Writer: Matthew Rosenberg
Penciler: Carlos Villa, Carlos Gómez, & Bob Quinn
Inkers: Juan Vlasco, Adriano Di Benedetto, Michelle Delecki, Carlos Gómez, & Bob Quinn
Letterer: VC’s Joe Caramagna
Cover Artists: Whilce Portacio & Erick Arciniega
Variant Cover Artist: Phil Noto
Title Page Design: Jeff Powell
Assistant Editor: Chris Robinson
Editor: Jordan D. White
Editor In Chief: C.B. Cebulski
Chief Creative Officer: Joe Quesada
President: Dan Buckley
Executive Producer: Alan Fine
X-Men created by STAN LEE and JACK KIRBY
Uncanny X-Men is written by Mathew Rosenberg and features art from Carlos Villa. This time, the X-Men
Emma Frost is up to something, and she seems ready to take it to the next level this time around. We spend this issue with her, learning about her side of the story, and all she’s been going through these past months. We learn more about the Hellfire Club and the threat of a vaccine that promises to wipe out all of Mutant-kind.
With all the hints they’ve been dropping about Emma Frost as of late, I was very excited to realize that this issue was following her. Finally! Some answers!
And a million more questions, quite frankly.
We open on Emma from a few months back and see her opinion of the current X-Men and what they’re up to. Things quickly go downhill for her (as they tend to do in these stories), and we get to see Emma backed into a few impossible corners. As always, she handles her difficulties with a certain grace and style—even if it’s not always as effective as she would like.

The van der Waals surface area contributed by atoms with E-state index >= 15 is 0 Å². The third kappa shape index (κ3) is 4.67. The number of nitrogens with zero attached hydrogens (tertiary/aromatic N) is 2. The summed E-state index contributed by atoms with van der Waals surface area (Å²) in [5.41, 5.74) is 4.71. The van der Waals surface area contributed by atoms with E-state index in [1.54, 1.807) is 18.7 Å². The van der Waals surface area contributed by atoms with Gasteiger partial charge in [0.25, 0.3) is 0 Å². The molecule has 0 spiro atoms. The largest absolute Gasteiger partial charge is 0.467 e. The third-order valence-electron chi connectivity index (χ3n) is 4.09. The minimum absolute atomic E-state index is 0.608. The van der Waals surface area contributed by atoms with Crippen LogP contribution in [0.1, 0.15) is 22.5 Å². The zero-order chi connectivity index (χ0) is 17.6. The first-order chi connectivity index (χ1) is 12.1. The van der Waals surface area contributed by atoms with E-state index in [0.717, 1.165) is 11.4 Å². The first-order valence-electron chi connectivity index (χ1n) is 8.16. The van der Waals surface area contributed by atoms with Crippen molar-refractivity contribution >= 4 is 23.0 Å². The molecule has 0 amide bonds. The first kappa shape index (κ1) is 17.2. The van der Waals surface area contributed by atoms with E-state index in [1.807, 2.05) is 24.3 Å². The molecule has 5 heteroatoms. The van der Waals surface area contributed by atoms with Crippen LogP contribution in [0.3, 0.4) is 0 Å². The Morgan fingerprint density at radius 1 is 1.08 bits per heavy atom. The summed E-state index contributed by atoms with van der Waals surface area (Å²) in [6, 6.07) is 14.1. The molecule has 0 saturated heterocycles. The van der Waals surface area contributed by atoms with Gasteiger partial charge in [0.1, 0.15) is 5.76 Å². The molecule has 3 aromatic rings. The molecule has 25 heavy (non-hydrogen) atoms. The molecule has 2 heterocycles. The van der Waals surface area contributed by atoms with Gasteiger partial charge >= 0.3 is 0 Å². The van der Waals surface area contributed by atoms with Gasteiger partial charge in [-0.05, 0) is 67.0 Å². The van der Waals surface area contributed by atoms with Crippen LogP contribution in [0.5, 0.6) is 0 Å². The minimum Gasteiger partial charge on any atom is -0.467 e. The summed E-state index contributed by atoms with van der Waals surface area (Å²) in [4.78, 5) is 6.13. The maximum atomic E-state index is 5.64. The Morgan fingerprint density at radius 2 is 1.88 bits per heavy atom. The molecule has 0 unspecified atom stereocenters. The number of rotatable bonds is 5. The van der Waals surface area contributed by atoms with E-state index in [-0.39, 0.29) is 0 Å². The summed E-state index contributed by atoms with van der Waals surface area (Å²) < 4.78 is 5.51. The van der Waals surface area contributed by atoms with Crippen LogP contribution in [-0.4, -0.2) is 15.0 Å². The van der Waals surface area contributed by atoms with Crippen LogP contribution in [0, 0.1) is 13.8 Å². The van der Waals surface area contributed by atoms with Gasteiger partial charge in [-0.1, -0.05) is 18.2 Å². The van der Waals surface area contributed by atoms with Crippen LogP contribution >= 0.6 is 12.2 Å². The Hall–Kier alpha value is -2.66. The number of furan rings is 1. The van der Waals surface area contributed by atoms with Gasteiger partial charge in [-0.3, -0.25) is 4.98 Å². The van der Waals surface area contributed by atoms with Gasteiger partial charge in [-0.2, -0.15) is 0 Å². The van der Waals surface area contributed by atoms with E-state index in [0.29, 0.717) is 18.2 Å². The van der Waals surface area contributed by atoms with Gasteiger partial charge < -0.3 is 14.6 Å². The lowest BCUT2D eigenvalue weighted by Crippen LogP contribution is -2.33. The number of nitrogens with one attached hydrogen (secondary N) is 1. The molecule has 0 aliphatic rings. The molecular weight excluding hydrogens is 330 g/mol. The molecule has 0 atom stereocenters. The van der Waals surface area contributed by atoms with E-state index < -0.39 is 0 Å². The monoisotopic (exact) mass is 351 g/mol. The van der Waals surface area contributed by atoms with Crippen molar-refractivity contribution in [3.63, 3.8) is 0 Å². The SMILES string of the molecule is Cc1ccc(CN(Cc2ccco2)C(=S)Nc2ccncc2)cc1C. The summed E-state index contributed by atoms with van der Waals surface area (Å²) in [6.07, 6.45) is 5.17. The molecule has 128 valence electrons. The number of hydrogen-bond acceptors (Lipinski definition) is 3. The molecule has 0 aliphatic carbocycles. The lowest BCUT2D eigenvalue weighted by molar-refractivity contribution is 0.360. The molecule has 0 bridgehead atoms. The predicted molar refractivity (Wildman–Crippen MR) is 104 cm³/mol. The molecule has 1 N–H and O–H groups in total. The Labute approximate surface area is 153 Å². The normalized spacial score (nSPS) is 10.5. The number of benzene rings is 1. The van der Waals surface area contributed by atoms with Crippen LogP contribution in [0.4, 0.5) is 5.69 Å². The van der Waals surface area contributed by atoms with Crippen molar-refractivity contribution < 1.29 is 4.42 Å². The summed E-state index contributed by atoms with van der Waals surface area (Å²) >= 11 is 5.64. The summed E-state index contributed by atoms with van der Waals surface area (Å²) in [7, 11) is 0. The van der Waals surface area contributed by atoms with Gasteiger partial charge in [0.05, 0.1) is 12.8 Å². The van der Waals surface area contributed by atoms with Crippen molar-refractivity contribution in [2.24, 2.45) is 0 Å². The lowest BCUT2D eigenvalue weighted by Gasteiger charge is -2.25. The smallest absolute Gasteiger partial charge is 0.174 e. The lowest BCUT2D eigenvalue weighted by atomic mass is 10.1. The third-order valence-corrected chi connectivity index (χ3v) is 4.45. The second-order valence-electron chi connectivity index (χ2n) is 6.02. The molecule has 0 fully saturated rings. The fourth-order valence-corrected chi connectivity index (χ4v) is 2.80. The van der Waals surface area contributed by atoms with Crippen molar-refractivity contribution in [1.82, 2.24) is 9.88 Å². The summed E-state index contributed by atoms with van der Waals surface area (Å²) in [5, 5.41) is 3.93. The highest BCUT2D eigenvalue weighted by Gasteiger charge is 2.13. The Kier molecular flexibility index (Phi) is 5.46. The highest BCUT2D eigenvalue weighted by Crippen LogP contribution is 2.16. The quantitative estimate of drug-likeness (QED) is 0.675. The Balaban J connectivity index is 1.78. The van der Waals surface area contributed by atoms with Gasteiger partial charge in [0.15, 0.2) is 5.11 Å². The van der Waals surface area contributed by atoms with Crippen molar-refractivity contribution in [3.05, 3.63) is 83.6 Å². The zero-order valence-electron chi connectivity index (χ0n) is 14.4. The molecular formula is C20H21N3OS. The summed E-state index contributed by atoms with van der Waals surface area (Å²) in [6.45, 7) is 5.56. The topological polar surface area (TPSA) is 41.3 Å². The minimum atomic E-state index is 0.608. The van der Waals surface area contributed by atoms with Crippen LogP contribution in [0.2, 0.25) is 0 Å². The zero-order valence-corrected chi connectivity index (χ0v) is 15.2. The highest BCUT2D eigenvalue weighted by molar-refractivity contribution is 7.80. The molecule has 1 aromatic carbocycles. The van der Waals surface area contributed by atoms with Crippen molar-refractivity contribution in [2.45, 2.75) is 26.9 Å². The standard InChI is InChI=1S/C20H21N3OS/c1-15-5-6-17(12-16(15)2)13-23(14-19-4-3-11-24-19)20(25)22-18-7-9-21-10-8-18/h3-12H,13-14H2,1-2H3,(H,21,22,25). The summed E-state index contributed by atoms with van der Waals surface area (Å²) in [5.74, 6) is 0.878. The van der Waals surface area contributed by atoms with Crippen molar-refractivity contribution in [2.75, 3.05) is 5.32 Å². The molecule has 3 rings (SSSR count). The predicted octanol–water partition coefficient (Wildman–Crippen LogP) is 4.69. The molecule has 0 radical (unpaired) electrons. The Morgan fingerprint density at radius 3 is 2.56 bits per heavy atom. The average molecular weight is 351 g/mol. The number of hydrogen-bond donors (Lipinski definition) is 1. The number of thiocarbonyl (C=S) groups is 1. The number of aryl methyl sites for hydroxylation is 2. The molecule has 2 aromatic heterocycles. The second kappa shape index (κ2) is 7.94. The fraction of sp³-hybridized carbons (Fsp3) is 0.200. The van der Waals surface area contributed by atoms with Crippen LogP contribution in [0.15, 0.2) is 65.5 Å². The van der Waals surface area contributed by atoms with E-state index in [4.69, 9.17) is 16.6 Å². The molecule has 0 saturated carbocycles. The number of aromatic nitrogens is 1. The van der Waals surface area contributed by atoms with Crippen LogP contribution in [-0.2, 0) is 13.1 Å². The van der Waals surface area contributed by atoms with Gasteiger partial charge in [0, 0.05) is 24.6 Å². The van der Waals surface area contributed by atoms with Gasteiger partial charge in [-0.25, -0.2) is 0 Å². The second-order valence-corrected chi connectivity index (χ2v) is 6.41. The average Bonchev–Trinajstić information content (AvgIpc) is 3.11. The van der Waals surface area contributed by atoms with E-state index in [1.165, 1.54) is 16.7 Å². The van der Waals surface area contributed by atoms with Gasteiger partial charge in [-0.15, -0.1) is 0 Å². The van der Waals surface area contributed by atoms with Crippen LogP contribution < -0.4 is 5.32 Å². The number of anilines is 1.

In this issue, we learn about Emma’s Hellfire Club, and how they’ve been involved with the X-Men thus far. We also learn more about the vaccine that promises to “cure” mutants and eradicate the X-gene from humanity, so no more children will be born with powers. The miliary is seeking this tool, and it becomes immediately apparent how terrible it would be for mutants were this serum to fall into the wrong hands.
Although we don’t get a full explanation of what she’s up to, we get to see Emma in all her powerful and cunning glory, facing down opponents and dealing with obstacles that take more than a well-placed punch (even from a diamond fist) or clever mind trick to resolve.
The artwork is solid, though there are a few panels where I felt like characters didn’t quite match themselves through the rest of the comic. The coloring is also well-done, especially the light—there’s a scene where Emma wakes up in the morning, and the sunlight spilling over her and her bed is just lovely. Little details like that are always appreciated.
Emma is dealing with some pretty heavy stuff in this issue, but she handles it in her usual fashion, and now that we’ve gotten a look at her side, I’m eager to see where the story takes us.